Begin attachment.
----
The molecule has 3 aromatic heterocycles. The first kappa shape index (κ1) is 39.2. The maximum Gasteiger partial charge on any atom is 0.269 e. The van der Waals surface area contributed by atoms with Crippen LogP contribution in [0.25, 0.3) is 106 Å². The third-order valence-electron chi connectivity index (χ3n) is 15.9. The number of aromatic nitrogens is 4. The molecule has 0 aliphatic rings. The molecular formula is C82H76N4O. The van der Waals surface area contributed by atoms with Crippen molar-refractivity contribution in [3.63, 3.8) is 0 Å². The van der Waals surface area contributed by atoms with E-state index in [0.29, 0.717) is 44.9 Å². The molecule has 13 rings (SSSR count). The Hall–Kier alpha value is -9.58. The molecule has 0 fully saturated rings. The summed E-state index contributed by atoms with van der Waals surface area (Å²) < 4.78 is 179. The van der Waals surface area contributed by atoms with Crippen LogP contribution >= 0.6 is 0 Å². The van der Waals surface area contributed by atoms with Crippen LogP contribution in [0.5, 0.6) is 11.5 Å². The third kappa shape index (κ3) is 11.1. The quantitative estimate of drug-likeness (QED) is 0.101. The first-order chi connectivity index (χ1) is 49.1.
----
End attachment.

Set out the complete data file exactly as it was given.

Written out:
The molecule has 3 aromatic heterocycles. The first kappa shape index (κ1) is 39.2. The maximum Gasteiger partial charge on any atom is 0.269 e. The van der Waals surface area contributed by atoms with Crippen LogP contribution in [0.25, 0.3) is 106 Å². The third-order valence-electron chi connectivity index (χ3n) is 15.9. The number of aromatic nitrogens is 4. The molecule has 0 aliphatic rings. The molecular formula is C82H76N4O. The van der Waals surface area contributed by atoms with Crippen molar-refractivity contribution in [3.63, 3.8) is 0 Å². The van der Waals surface area contributed by atoms with E-state index in [0.29, 0.717) is 44.9 Å². The molecule has 13 rings (SSSR count). The Hall–Kier alpha value is -9.58. The molecule has 0 fully saturated rings. The summed E-state index contributed by atoms with van der Waals surface area (Å²) < 4.78 is 179. The van der Waals surface area contributed by atoms with Crippen LogP contribution >= 0.6 is 0 Å². The van der Waals surface area contributed by atoms with Crippen LogP contribution in [0.5, 0.6) is 11.5 Å². The third kappa shape index (κ3) is 11.1. The quantitative estimate of drug-likeness (QED) is 0.101. The first-order chi connectivity index (χ1) is 49.1.